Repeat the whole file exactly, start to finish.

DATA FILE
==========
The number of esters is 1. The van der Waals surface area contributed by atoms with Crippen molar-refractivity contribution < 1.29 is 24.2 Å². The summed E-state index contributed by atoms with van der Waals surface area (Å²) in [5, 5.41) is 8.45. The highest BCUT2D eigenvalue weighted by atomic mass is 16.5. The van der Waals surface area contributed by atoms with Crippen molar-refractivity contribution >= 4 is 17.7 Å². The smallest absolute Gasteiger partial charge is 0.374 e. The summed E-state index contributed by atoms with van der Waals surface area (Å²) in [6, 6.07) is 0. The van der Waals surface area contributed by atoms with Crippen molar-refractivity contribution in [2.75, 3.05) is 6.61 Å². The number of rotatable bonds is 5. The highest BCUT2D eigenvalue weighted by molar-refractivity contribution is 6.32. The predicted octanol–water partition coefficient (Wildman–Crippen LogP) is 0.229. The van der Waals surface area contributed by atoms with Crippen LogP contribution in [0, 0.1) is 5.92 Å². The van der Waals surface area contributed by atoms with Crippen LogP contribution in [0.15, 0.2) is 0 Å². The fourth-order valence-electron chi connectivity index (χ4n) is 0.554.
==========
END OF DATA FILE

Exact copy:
The number of esters is 1. The van der Waals surface area contributed by atoms with Crippen molar-refractivity contribution < 1.29 is 24.2 Å². The summed E-state index contributed by atoms with van der Waals surface area (Å²) in [5, 5.41) is 8.45. The highest BCUT2D eigenvalue weighted by atomic mass is 16.5. The van der Waals surface area contributed by atoms with Crippen molar-refractivity contribution >= 4 is 17.7 Å². The smallest absolute Gasteiger partial charge is 0.374 e. The summed E-state index contributed by atoms with van der Waals surface area (Å²) in [6, 6.07) is 0. The van der Waals surface area contributed by atoms with Crippen molar-refractivity contribution in [2.75, 3.05) is 6.61 Å². The number of rotatable bonds is 5. The highest BCUT2D eigenvalue weighted by molar-refractivity contribution is 6.32. The predicted octanol–water partition coefficient (Wildman–Crippen LogP) is 0.229. The van der Waals surface area contributed by atoms with Crippen LogP contribution in [0, 0.1) is 5.92 Å². The van der Waals surface area contributed by atoms with Crippen LogP contribution in [0.15, 0.2) is 0 Å². The fourth-order valence-electron chi connectivity index (χ4n) is 0.554.